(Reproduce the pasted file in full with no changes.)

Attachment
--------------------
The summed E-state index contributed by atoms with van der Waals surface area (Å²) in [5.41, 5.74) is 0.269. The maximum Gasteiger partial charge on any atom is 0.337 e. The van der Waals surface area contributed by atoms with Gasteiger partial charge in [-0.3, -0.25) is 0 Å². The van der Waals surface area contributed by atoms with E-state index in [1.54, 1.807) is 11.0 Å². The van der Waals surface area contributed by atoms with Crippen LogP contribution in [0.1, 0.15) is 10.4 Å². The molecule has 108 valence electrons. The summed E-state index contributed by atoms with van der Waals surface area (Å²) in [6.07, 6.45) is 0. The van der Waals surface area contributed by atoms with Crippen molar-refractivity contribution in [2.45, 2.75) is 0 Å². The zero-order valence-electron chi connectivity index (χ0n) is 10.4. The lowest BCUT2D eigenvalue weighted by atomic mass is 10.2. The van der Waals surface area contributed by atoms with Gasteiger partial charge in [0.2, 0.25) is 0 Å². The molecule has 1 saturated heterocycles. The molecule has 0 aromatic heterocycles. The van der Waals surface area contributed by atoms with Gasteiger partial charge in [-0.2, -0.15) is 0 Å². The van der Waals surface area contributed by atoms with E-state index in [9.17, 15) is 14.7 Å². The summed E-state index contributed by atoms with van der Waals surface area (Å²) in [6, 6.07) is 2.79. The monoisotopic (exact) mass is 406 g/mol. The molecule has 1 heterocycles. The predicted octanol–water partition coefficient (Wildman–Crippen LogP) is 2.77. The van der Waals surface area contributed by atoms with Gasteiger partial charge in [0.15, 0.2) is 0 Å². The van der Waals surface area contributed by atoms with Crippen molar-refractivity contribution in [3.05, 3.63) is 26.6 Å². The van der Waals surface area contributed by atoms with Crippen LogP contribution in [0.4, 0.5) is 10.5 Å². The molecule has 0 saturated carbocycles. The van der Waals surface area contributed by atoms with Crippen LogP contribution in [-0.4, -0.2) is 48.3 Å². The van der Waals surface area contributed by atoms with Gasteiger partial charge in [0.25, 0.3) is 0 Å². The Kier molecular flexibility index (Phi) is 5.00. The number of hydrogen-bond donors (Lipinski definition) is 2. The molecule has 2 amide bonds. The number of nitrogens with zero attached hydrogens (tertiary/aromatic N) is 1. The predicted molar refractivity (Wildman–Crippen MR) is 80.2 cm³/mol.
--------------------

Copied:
The summed E-state index contributed by atoms with van der Waals surface area (Å²) in [5.41, 5.74) is 0.269. The maximum Gasteiger partial charge on any atom is 0.337 e. The van der Waals surface area contributed by atoms with Gasteiger partial charge in [-0.3, -0.25) is 0 Å². The van der Waals surface area contributed by atoms with E-state index in [1.54, 1.807) is 11.0 Å². The van der Waals surface area contributed by atoms with Crippen LogP contribution in [0.1, 0.15) is 10.4 Å². The molecule has 108 valence electrons. The summed E-state index contributed by atoms with van der Waals surface area (Å²) in [6.07, 6.45) is 0. The van der Waals surface area contributed by atoms with Crippen molar-refractivity contribution in [2.45, 2.75) is 0 Å². The zero-order valence-electron chi connectivity index (χ0n) is 10.4. The lowest BCUT2D eigenvalue weighted by atomic mass is 10.2. The van der Waals surface area contributed by atoms with Gasteiger partial charge in [0.2, 0.25) is 0 Å². The molecule has 1 saturated heterocycles. The molecule has 0 aromatic heterocycles. The van der Waals surface area contributed by atoms with Gasteiger partial charge in [-0.2, -0.15) is 0 Å². The van der Waals surface area contributed by atoms with E-state index in [9.17, 15) is 14.7 Å². The summed E-state index contributed by atoms with van der Waals surface area (Å²) in [6, 6.07) is 2.79. The monoisotopic (exact) mass is 406 g/mol. The molecule has 1 heterocycles. The predicted octanol–water partition coefficient (Wildman–Crippen LogP) is 2.77. The van der Waals surface area contributed by atoms with Gasteiger partial charge in [0.15, 0.2) is 0 Å². The van der Waals surface area contributed by atoms with Crippen molar-refractivity contribution in [3.05, 3.63) is 26.6 Å². The van der Waals surface area contributed by atoms with Crippen LogP contribution in [0.4, 0.5) is 10.5 Å². The molecule has 0 saturated carbocycles. The van der Waals surface area contributed by atoms with Crippen LogP contribution in [-0.4, -0.2) is 48.3 Å². The van der Waals surface area contributed by atoms with Gasteiger partial charge in [0.25, 0.3) is 0 Å². The Kier molecular flexibility index (Phi) is 5.00. The number of hydrogen-bond donors (Lipinski definition) is 2. The molecule has 2 amide bonds. The number of nitrogens with zero attached hydrogens (tertiary/aromatic N) is 1. The predicted molar refractivity (Wildman–Crippen MR) is 80.2 cm³/mol.